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When Tensions and Trafficking Escalate.

In times of war, human exploitation takes on many forms, the most common being: forced labor, domestic servitude, child soldiers, and sex trafficking. The vulnerable are always the target, but the perpetrators vary. Factors such as: military size, duration and stage of the conflict, the condition of the economies and the greatest needs of the involved parties, largely determine who has power to abuse and who it is used against. As governments and functioning society break down, rebel groups rise up. Rebel forces such as ISIS have kidnapped and sexually exploited and enslaved thousands of Yazidi women and children. The women and girls were typically forced to become wives and domestic servants of the militants, often forbidden from leaving their homes and frequently pregnant. The Yazidi men and boys were often forced to become militants and suicide bombers. In times of conflict and economic distress, it is also not uncommon for people to be sold in exchange for weapons and goods. Rebel groups bring a criminalized version of law and order to the most vulnerable people around them.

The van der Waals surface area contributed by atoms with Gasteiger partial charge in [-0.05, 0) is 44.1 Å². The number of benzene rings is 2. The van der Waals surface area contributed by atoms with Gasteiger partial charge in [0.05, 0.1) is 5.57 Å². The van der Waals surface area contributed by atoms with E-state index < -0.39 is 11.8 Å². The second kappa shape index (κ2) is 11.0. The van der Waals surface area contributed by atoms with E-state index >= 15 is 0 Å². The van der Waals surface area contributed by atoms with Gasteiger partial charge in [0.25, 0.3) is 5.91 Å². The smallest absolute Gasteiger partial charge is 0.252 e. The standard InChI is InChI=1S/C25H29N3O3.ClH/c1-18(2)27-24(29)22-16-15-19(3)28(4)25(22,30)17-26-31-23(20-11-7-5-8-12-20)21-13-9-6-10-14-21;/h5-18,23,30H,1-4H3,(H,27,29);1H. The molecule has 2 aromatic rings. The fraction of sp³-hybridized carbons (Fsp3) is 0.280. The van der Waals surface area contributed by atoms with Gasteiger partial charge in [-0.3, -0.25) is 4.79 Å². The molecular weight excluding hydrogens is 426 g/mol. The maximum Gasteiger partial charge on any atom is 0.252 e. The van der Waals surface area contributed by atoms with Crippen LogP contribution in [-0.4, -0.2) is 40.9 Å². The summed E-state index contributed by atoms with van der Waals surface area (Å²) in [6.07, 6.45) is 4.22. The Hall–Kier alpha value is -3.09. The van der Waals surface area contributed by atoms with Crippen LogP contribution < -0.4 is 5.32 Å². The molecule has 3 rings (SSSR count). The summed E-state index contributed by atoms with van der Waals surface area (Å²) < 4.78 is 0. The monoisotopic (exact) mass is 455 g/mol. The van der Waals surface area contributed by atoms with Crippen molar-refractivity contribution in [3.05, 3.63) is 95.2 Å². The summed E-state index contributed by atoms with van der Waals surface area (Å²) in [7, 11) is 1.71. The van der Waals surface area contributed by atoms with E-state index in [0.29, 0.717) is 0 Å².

Some of the most vulnerable people in every country are IDPs, internally displaced persons. As of the beginning of 2021, there were a total of 82.4 million forcibly displaced people worldwide – the highest level of displacement on record. When people are forced to flee, they leave behind more than just their jobs and homes. Being away from their familiar surroundings, they often lose their community support networks and end up being socially and culturally isolated. Without employment, they face poverty, a lack of access to basic resources and livelihood opportunities, and the temptation to seek out unlawful means to support themselves and their family. These and other factors contribute to making refugees and other forcibly displaced people an easy target for traffickers, who will often make false promises of financial relief in order to entrap and in debt their victims. Third country nationals (TCNs) are another highly vulnerable group during times of conflict. Most of the US military's non-military labor is subcontracted out to outside agencies. These outside agencies then further sub-contract out the military’s labor needs. The result is a high volume of foregin workers on the US military base working as cooks, cleaners, construction workers and the like. The majority of workers are from low-income countries like Fiji, the Philippines, Nepal, Ukraine, and Bulgaria and are looking for better economic opportunities. The recruiters charge excessive fees, which increases the risk of debt bondage and ultimately, labor and sex trafficking. In 2012, a presidential executive order issuing a zero tolerance policy was made for government contractors who violate human trafficking laws. However, over the last decade, little impact has been made. When armed conflict escalates, human trafficking does as well. When evil seems to be running rampant, it can be hard to believe in good. When human life is deliberately targeted, it can be hard to continue to fight for human rights. However, knowing evil exists is not a reason to give up, instead, it is a reason to give all that we have in raising awareness to see real change. The first step is raising our own awareness, followed by raising the awareness of our communities; thank you for taking the first step.

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